We Recommend Some Of The Most Tender Ghibli Movies To Escape Reality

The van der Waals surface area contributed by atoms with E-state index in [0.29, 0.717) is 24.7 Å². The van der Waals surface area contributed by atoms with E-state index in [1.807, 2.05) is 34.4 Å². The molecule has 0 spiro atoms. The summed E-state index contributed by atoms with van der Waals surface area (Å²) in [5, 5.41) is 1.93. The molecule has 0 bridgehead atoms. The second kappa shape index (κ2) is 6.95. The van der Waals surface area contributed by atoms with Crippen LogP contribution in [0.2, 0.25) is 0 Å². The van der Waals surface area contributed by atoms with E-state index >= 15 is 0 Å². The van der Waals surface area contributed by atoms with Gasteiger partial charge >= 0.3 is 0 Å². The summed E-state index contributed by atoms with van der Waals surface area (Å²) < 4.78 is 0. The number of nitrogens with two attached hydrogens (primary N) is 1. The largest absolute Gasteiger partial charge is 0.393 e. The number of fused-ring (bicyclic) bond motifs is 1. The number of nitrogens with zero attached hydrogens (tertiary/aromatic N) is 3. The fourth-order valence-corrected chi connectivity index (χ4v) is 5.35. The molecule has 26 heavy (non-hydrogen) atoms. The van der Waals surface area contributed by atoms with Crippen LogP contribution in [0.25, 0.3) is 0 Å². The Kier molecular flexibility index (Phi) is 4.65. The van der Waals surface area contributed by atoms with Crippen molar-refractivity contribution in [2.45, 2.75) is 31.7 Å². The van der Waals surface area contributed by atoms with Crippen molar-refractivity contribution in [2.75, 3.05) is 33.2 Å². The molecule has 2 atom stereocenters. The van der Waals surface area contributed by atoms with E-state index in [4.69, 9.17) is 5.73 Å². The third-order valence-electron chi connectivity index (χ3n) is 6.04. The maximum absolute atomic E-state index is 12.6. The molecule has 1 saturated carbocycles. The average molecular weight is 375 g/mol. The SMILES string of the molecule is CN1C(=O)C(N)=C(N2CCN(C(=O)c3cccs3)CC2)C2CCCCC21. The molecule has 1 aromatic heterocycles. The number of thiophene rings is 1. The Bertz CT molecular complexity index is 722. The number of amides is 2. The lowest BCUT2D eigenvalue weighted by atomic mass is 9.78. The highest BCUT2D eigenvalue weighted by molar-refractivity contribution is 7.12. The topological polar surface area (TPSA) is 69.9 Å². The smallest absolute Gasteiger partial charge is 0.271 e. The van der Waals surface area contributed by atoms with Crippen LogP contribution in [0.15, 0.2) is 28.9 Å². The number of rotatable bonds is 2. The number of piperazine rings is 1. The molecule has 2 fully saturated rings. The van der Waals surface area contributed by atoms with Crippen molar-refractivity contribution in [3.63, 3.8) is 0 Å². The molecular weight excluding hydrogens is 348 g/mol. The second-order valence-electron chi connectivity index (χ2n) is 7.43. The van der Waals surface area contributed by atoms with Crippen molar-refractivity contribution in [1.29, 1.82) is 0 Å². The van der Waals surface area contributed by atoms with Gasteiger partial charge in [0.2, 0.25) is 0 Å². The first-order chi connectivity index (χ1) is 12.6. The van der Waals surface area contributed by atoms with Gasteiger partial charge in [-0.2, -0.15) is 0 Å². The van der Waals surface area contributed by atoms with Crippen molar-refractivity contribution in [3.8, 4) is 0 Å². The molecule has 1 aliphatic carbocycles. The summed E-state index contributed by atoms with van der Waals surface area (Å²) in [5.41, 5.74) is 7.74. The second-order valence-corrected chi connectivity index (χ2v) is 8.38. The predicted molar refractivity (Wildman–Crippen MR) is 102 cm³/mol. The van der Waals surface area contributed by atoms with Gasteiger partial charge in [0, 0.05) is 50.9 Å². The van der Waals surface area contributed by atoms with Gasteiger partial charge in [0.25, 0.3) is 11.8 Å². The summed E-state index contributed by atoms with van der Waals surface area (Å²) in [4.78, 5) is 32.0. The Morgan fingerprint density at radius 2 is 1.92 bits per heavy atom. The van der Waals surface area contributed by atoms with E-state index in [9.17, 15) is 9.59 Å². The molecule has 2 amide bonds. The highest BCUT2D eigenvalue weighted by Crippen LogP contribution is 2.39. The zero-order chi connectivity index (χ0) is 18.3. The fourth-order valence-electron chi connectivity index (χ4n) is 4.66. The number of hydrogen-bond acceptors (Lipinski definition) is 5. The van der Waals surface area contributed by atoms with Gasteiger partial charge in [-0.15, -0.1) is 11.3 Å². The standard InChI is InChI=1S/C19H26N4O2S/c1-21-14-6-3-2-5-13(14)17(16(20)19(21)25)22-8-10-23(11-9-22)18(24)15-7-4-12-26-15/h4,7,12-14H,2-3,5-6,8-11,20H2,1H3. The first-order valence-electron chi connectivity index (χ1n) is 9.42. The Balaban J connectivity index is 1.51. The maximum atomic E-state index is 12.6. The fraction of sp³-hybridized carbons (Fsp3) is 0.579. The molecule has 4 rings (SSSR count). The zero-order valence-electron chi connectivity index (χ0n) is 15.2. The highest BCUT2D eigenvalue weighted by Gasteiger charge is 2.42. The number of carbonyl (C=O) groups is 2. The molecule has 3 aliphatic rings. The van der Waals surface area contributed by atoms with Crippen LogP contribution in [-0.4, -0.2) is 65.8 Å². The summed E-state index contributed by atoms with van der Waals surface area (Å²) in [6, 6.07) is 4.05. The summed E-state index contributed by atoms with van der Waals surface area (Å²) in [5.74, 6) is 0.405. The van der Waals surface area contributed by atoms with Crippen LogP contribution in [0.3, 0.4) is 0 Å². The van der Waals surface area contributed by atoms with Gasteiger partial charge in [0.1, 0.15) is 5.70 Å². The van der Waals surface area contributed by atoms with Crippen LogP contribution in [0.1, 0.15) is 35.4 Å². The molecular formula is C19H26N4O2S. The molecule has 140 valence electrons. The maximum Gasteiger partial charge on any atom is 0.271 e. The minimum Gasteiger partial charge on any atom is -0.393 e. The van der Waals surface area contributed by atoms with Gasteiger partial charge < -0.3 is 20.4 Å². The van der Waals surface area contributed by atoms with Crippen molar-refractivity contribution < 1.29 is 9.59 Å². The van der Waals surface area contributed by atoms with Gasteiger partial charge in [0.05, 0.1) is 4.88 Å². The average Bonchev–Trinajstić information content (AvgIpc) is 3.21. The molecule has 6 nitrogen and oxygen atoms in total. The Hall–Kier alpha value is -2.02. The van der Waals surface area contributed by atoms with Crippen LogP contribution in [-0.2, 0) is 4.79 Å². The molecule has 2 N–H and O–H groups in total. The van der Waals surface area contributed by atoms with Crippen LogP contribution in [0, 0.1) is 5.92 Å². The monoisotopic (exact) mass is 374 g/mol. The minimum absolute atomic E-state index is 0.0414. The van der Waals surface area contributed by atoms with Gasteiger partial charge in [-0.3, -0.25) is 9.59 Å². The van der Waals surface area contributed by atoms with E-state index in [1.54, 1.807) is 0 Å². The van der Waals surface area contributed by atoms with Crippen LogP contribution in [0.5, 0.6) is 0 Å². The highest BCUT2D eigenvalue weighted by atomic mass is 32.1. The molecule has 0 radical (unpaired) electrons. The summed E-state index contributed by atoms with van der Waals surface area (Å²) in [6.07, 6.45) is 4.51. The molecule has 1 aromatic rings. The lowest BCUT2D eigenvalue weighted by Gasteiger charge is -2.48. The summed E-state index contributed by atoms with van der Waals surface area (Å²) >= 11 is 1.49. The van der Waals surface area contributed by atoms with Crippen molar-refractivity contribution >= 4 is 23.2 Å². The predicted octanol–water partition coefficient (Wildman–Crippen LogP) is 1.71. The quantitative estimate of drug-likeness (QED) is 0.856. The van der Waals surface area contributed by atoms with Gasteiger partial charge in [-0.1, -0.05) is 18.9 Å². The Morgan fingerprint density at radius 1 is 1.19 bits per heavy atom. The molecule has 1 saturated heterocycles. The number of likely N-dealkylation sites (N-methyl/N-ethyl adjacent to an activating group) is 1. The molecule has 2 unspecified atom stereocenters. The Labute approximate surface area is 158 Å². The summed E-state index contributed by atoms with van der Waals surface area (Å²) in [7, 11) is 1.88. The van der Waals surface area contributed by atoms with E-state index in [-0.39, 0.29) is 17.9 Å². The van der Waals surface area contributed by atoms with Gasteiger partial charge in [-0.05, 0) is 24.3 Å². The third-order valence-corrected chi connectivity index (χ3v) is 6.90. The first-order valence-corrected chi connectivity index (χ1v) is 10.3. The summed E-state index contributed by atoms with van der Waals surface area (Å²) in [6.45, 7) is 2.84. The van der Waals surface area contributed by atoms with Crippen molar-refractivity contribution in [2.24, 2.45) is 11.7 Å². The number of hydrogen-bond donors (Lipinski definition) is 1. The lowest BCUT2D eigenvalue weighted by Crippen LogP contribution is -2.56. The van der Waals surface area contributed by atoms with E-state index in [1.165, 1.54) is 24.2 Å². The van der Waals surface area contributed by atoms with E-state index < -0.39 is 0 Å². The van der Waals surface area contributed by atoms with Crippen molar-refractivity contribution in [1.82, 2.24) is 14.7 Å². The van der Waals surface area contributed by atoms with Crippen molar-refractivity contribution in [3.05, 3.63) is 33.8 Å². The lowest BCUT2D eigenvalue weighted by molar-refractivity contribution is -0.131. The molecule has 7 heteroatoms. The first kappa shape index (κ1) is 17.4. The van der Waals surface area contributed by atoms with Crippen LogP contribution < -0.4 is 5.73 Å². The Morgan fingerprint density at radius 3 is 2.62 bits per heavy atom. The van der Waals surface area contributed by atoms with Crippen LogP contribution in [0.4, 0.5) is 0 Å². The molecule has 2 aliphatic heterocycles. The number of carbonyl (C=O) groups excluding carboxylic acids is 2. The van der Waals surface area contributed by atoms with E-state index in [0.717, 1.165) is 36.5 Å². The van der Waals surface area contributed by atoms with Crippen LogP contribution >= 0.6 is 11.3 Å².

“Even between hate and death, life deserves to be lived. It is possible that wonderful encounters and beautiful things exist ”—Hayao Miyazaki (Goodreads) Where do we take refuge when things go wrong or when the world falls apart around us? In our family, our work and of course, in the cinema. The screen provides us with an escape valve from reality, a door to remote places where we can forget, even for a moment, about worries. The Japanese director Hayao Miyazaki knows a lot about this, that throughout his career in the Ghibli studio he has opened that door to other fantasy worlds where the imagination never runs out. ‘My neighbor Totoro’ (© Ghibli) MoreThe recent arrival From the acclaimed catalog of the Ghibli studio to Netflix, we can review or discover, according to each one, an animation studio that, since its foundation in 1985 by Miyazaki and his loyal partner Isao Takahata, has amazed several generations and has influenced numerous artists and filmmakers with their classics (Pixar for example always cites it among its main references). Ghibli’s films have a unique magic that sets them apart from others and can be as innocent and childish as harsh and adult.As we are already served with concern and pain, today we have decided to focus on the most tender titles of the studio to recommend a trip to the kindest and most comforting Ghibli universe. Take the blanket and prepare to fly holding onto Totoro’s belly from the sofa. Last February Netflix gave us a joy by incorporating into its offer the films of the Ghibli studio, emblem of Japanese cinema from which some of the greatest works have come out. animation teachers. In total 21 films released in three batches and whose calendar we leave below.こ れ ら の 全 て の Studio Ghibli 映 画 作品 が Netflix に 届 き ま す。 そ し て 私 達 は 、 っ 事 に と っ て も ま ま す。 pic.twitter.com/W7LD7DQtCX– Netflix Pelis Spain (@NetflixPelis) January 20, 2020 As I have said before, Ghibli films can address very mature subjects and show shocking images for the little ones. The grave of the fireflies introduces us to the horrors of war in an overwhelming war drama that has emotionally destroyed thousands of people. Princess Mononoke, one of the studio’s most epic films, spares no violence in getting her green message across. Chihiro’s Journey is a fantastic, meaning-filled masterpiece of identity and the advent of globalization in Japan after World War II. And The Wind Rises (Miyazaki’s latest feature film as director, for now) delves into historical realism in a very personal love letter from the director to aviation, which is why Ghibli is so liked by adult audiences, because in addition to his undoubted artistic quality, does not set limits to animation. A Ghibli film can be an adult melodrama, a children’s adventure, or a fairy tale full of folklore. His films are full of values ​​and humanity, launch important messages about society and childhood, promote ecology and love of animals, and above all, invite you to dream and fly high. In many of them, literally, to a greater or lesser extent, all of them are recommended, but today we are going to focus on the most optimistic side of the studio, highlighting some of his lighter films – and in some cases also more unknown – in a marathon suggestion to go back to childhood and smile. Although a clarification first: even the lightest Ghibli film hides drama, depth and messages that are worth listening to. It is what makes it one of the best animation studios in the world.MY NEIGHBOR TOTORO (1988) Released the same year as the heartbreaking Grave of the Fireflies, My neighbor Totoro is the film that consecrated Ghibli as one of the greatest creative forces of Japan. His magic conquered millions of children in the Japanese country, where he became a true phenomenon and a national symbol, and his image became the emblem of the studio appearing in the logo before all his films. Outside of Japan, Totoro was slow to find popularity as it wasn’t released until much later, but with the international success of Princess Mononoke and The Journey of Chihiro, audiences discovered Ghibli’s previous films and with them this endearing and furry Forest Spirit. The adventures of the sisters Mei and Satsuki with Totoro have a more childish cut and are ideal for the little ones due to their burst of color, imagination and fantasy, but the film is also very enjoyable for adults, who will also better capture their background on Loss and death.Read moreNICKY, THE WITCH’S LEARNER (1989) Ghibli and Miyazaki do two things especially well: tell stories about the passage from childhood to adulthood and write female protagonists. In Nicky, the witch’s apprentice both facets shake hands. It is one of the studio’s early films, a sympathetic proposal that has often been unfairly branded as a minor, when in reality it hides a lot of sensitivity and a very accurate portrait of adolescence. The story revolves around Nicky, a girl who, at the age of 13, decides to follow the tradition of witches and leaves her home to live in a city where she will learn to cope alone and know herself to become a definitive witch. Particularly recommended for those who tend to enjoy teenage cinema and coming-of-age stories. Its characters (including the funny black cat Jiji), its soundtrack and its aesthetics make it irresistible.MEMORIES FROM YESTERDAY (1991) Memories of Yesterday is one of Ghibli’s least-known films, but that’s why it’s also one of the most surprising surprises. nice from your catalog. Directed by the studio’s other great teacher, Isao Takahata (The Tomb of the Fireflies), the film is about a twenty-year-old named Taeko who returns to her town, where she relives precious moments from the past. Through memories, Taeko will be transported back to her childhood and her days at school as she copes with her problems in the present. Takahata was always the realistic counterpoint to Miyazaki’s riot of fantasy, but his films are also full of magic, only in a different way, costumbrista, everyday and very real. Memories of Yesterday is a nostalgic and comforting trip to escape the present by remembering the sweetest moments of the past.MY NEIGHBORS LOS YAMADA (1999) Also directed by Isao Takahata, this family comedy is a rare advertisement in Ghibli’s filmography, both for his style of animation (more cartoonish and childish) as well as its innovative vignette structure (based on a Hisaichi Ishii comic strip). Again showing us the most traditional aspect of Ghibli, My neighbors the Yamada introduces us to the routine of a Japanese middle-class family and their day-to-day experiences. Fun and endearing, the film stands out for its traditional and minimalist look – to maintain the essence of the comic strip, Takahata turned to digital technology, this being the first entirely computer-generated studio film – and has often been compared to the Yasujirō Ozu’s cinema and the animated series Shin-Chan.ARRIETTY AND THE WORLD OF DIMINUTES (2010) Miyazaki and Takahata are the main banners of Ghibli, but over time they gave the creative reins to younger disciples, such as Gorô Miyazaki ( Hayao’s son) or Hiromasa Yonebayashi. The latter directed one of the best films outside of the filmography of the founders, Arrietty and the world of the diminutive, based on the children’s books The Invaders (The Borrowers) by Mary Norton. The story follows a family of tiny beings who live hidden in a mansion, whose teenage daughter breaks the norm of not being seen by humans by developing a strong friendship with a sick boy who needs a heart transplant. Yonebayashi represents a more youthful and romantic facet of Ghibli, and Arrietty demonstrates this. Arrietty is one of the studio’s most underrated jewels, with a very sweet and melancholic tone, a very Ghibli female heroine and a beautiful message about friendship between very different people.Note: The following films are not yet on Netflix, but they will arrive in the last batch on April 1. HEART WHISPERS (1995) Another of the exponents of the good work of Ghibli beyond Miyazaki and Takahata would be Whispers of the heart, directed by Yoshifumi Kondō. Nicky’s successor and forerunner to Arrietty, Shizuku is a teenager passionate about reading who is shrouded in a mystery that will lead her to fall in love with the boy who is taking the same books as she from the library and, by the way, to meet herself and her vocation as a writer. In addition to telling another precious story of personal maturation, Whispers of the Heart is an ode to reading and the power of books to transport you to other worlds and transform you. With fantasy brushstrokes (which gave rise to the Haru spin-off in the cat kingdom), but rather grounded in reality, Whispers of the Heart is one of Ghibli’s most intimate and delicate films. Of course, a warning: you will not be able to get the Country Roads song by John Denver out of your head.PONYO EN LA CLIFLE (2008) After the epic of Princess Mononoke, Chihiro’s Journey and Howl’s Moving Castle, Miyazaki returned in 2008 with a more (relatively) simple and childish film, Ponyo on the cliff. Freely inspired by The Little Mermaid, the story tells of the friendship between a five-year-old boy and a fish princess who wishes to be human. Ponyo brings together everything that makes Ghibli so special: magic mixed with customs and folklore, ecological message, visual power, another unforgettable score by Joe Hisaishi and a beautiful friendship at the center of his story. Apparently lighter, this film hides a very powerful emotional and poetic charge, with moments on the surface and some of the most beautiful images in the studio. Another work of art by Miyazaki.MARNIE’S REMEMBER (2014) And we finished with the last Ghibli film before the animation studio closed its doors to restructure in 2014 due to an economic crisis. The memory of Marnie is the second film as director of Hiromasa Yonebayashi (Arrietty), another inspiring fable starring teenagers in the midst of an existential search. Anna, twelve years old, suffers from asthma, so she goes to live in the country, where she meets a mysterious girl, Marnie, with whom she establishes a very strong friendship that will bring her a great surprise. Of a kind and honest nature, The memory of Marnie combines preciousness and naturalism to tell a story full of naivety and tenderness that stands out from its predecessors for its plot twists. Although not as well-known as the others, Marnie is another emotional and charming story about that stage of transition and discovery that Ghibli has been able to portray so well, which makes it a good brooch for her first 30 years. AND HERE THE FULL CALENDAR OF THE GHIBLI WORKS AVAILABLE ON NETFLIX: ‘The castle in the sky’ (1986) ‘My neighbor Totoro’ (1988) ‘Kiki: Home deliveries’ (1989) ‘Memories of yesterday’ (1991) ‘Porco Rosso’ (1992) ‘I can listen to the sea’ (1993) ‘Tales from the Sea’ (2006) ‘Nausicaä of the Valley of the Wind’ (1984) ‘Princess Mononoke’ (1997) ‘My neighbors the Yamada’ (1999) ‘Chihiro’s journey’ (2001) ‘The Return of the Cat’ (2002) ‘Arrietty and the World of the Tiny’ (2010) ‘The Tale of Princess Kaguya’ (2013) ‘The War of the Raccoons’ (1994) ‘Whispers of the Heart’ (1995) ‘The Incredible Tramp Castle’ (2004) ‘The Little Mermaid’s Secret’ (2008) ‘The Hill of Poppies’ (2011) the wind rises’ (2013) ‘The memory of Marnie’ (2014) More stories that may interest you: